So the first day of camp yesterday was a great success. I knew it would be, both due to the camp’s reputation, and Michael’s maturity and love of organized activities where he can interact with peers. Today they are going swimming to the local pool and he is very excited. There is a calmness about him this year going to camp, an assurance that I can do this. I am noticing this more in all facets of his life, even in his interactions with his father and I. He is making connections, talking, negotiating, oh yes, always negotiating, and asking for what he needs and wants very clearly. He is also better able to go with the flow of changes than he ever was before, though there are some challenges still. He will tell me he is swearing at me in his head when he doesn’t like something I say or do. It is funny in one way, yet still concerns me when I see how invested he is in having things unfold a certain way. The good thing is though, I can gently redirect him to his strategies to calm down, and slowly he is starting to do them. He sometimes even does them on his own right away.
For all the times he will tell me that he is bored at home and that he wants to be alone, he will also approach me to play with him, to be in the same room as him, and will ask where I am in the house. He is self-sufficient, insists on making his own breakfast and making his own lunch (most nights) :), but wants to know I am still there in the background to help him if he needs it, to catch him if he falls. I get that. I feel that way too as an adult. I want to know my loved ones, my close friends are there for me too in the tough challenging times in life, in the transitions. After all, what is life if we don’t have those connections, if we are not making a difference, or make a difference, in someone’s life?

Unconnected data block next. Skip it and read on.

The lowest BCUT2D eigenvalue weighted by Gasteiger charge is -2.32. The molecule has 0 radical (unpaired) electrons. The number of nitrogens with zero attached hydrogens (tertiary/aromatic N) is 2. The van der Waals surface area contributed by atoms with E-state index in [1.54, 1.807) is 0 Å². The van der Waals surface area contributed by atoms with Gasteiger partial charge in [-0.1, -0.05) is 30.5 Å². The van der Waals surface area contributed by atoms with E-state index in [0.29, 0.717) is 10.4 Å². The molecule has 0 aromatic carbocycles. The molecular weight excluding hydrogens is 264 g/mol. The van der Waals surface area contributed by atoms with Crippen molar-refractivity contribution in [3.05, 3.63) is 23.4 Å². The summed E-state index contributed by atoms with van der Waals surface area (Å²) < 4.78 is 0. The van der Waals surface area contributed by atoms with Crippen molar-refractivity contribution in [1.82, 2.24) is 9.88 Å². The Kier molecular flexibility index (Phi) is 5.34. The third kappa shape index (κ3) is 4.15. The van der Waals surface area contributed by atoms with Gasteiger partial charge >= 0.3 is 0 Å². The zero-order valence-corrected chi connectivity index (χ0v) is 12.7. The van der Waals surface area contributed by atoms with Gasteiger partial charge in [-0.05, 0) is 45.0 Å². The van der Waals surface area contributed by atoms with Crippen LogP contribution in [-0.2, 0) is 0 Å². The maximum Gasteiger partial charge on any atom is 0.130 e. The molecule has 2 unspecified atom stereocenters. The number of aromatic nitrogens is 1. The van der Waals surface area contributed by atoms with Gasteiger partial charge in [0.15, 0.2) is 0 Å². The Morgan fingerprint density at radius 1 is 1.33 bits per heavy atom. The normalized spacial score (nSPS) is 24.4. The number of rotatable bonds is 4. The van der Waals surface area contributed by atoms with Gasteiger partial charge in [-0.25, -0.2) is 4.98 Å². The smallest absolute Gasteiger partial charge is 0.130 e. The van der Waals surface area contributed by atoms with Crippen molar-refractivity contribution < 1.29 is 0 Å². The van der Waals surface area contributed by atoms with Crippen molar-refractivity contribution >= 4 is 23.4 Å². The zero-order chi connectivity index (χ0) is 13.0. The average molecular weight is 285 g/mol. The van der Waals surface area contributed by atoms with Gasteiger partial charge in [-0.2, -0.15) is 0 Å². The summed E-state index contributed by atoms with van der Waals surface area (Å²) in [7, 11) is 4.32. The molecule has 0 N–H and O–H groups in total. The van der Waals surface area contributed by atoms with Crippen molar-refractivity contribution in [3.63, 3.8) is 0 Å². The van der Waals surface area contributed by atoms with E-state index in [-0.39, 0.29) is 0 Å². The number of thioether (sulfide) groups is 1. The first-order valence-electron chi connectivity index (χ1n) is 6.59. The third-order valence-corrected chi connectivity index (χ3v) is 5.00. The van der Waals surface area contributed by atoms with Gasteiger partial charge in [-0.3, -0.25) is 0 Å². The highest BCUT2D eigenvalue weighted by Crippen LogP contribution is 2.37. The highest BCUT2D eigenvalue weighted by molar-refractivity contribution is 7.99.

Exceptional Parents, how are your Exceptional Children’s connections with you and others? How do they differentiate themselves from you and other people? This can be a tough one for our kids who often feel that they are you are the same. They need to be taught to respect boundaries, theirs and yours. The most important thing is that they are out there making connections to others in their own way though, however they can. Don’t push. Let them go at their own pace and, as with many other things, they will surprise you I’m sure. Until next time.